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Weekly Address – July 24, 2020

From the quiet hallways of the most beautiful state Capitol in our nation, this is Senator Keith Ingram.

It’s about time for some good news on the health care front.

Preventable deaths from trauma are down. Way down.

The list of preventable deaths from traumatic injuries includes things such as a wreck on the highway, a swimming accident or getting hurt with a power tool.

Ten years ago, traumatic injuries were the number one killer of Arkansas residents between the ages of one and 44. The American College of Emergency Physicians cited Arkansas for having the worst emergency care system in the entire country.

Well thank goodness those days are long gone. Earlier this year the Secretary of Health, Dr. Nate Smith, was the keynote speaker at a commemoration of the 10th anniversary of the Arkansas trauma system.

Yes, that’s the same Dr. Smith who accompanies the governor every day at the briefings on the coronavirus.

At the celebration of the trauma system, Dr. Smith announced that we had reduced preventable deaths from injuries by more than two-thirds.

Specifically, deaths from accidents went down from 30 percent to 8 percent.

Deaths due to trauma in Arkansas have gone from being higher than the national average to below the national average.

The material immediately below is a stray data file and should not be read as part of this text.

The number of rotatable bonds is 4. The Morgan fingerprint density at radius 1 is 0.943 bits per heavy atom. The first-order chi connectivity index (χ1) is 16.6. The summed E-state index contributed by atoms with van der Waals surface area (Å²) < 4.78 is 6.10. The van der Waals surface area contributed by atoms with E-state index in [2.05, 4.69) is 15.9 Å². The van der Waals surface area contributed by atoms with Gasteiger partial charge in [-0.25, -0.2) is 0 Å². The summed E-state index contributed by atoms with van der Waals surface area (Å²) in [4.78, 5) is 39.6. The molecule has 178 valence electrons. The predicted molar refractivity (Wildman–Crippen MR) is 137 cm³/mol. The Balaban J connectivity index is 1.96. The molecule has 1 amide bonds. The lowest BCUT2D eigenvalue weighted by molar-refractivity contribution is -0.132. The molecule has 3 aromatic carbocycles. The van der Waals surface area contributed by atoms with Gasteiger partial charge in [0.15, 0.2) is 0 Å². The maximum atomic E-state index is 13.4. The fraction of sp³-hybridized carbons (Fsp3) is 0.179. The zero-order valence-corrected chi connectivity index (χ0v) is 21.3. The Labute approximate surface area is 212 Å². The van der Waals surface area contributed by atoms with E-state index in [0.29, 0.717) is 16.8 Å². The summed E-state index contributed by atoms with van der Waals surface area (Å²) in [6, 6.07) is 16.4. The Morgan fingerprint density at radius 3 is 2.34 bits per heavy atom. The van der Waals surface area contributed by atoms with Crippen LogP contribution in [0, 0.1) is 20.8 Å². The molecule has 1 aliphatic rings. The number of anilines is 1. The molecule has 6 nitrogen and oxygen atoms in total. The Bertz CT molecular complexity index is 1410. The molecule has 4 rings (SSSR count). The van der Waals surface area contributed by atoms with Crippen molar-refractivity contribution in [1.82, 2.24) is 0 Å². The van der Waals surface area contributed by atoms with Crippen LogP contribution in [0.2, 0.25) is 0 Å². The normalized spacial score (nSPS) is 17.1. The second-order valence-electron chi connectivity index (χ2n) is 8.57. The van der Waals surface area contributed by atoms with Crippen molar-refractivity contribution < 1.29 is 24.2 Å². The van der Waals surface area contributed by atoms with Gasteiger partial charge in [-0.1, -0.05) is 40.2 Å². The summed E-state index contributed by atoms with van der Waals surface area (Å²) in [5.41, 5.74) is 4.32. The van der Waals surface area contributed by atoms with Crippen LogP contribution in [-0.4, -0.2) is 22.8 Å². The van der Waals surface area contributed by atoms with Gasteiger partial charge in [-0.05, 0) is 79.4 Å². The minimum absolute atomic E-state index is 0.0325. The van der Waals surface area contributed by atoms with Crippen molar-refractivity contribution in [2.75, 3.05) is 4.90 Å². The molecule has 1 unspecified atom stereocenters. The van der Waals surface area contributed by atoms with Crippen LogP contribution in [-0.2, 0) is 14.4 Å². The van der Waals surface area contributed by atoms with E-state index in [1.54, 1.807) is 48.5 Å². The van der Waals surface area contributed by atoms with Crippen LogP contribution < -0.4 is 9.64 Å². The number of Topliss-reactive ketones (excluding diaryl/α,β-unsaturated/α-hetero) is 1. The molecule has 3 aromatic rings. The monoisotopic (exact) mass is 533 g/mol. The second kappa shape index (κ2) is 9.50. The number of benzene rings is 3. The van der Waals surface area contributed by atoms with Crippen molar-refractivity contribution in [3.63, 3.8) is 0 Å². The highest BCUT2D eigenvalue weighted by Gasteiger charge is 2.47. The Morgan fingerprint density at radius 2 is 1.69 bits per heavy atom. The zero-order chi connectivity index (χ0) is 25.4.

The legislature had been working on a statewide emergency medical system since 1975. We had an advisory council of surgeons, emergency physicians and hospital administrators, and they had built the basic structure of a trauma system.

In 2009, the legislature funded the trauma system with $25 million in revenue from an increase in tobacco taxes. That’s when the Arkansas trauma system began to improve by leaps and bounds.

Our trauma system designates hospitals in four categories, depending on the level of emergency medical treatment they are able to provide. Level One hospitals provide the most extensive care for trauma.

Designation as a Level Four hospital does not reflect its quality of care, only the range of services it has the equipment to provide. For example, a Level One facility has a neurosurgeon on call 24 hours a day.

Level Four trauma centers are typically in small towns, and their staff are skilled in the initial evaluation and stabilization of a critically injured person. Those skills are vital before the patient can be quickly transferred to a trauma center with a higher level of care.

Six hospitals are designated Level One, including two in Memphis that serve the delta in eastern Arkansas. They are Le Bonheur Children’s Hospital and Regional One Health.

There are four Level Two facilities in Arkansas, 19 Level Three centers and 35 Level Four trauma centers.

Our EMT’s and ambulance services have also improved their training, with help from grants provided by the state trauma system.

Ten years ago, it could take hours for an accident victim to be transferred to the facility where they could receive the most appropriate care. Now, it takes minutes.

I agree with Dr. Smith, our trauma system is a tremendous success story.

From the Capitol, it is always my greatest honor and most sincere privilege to serve you as your state Senator. This is Keith Ingram.


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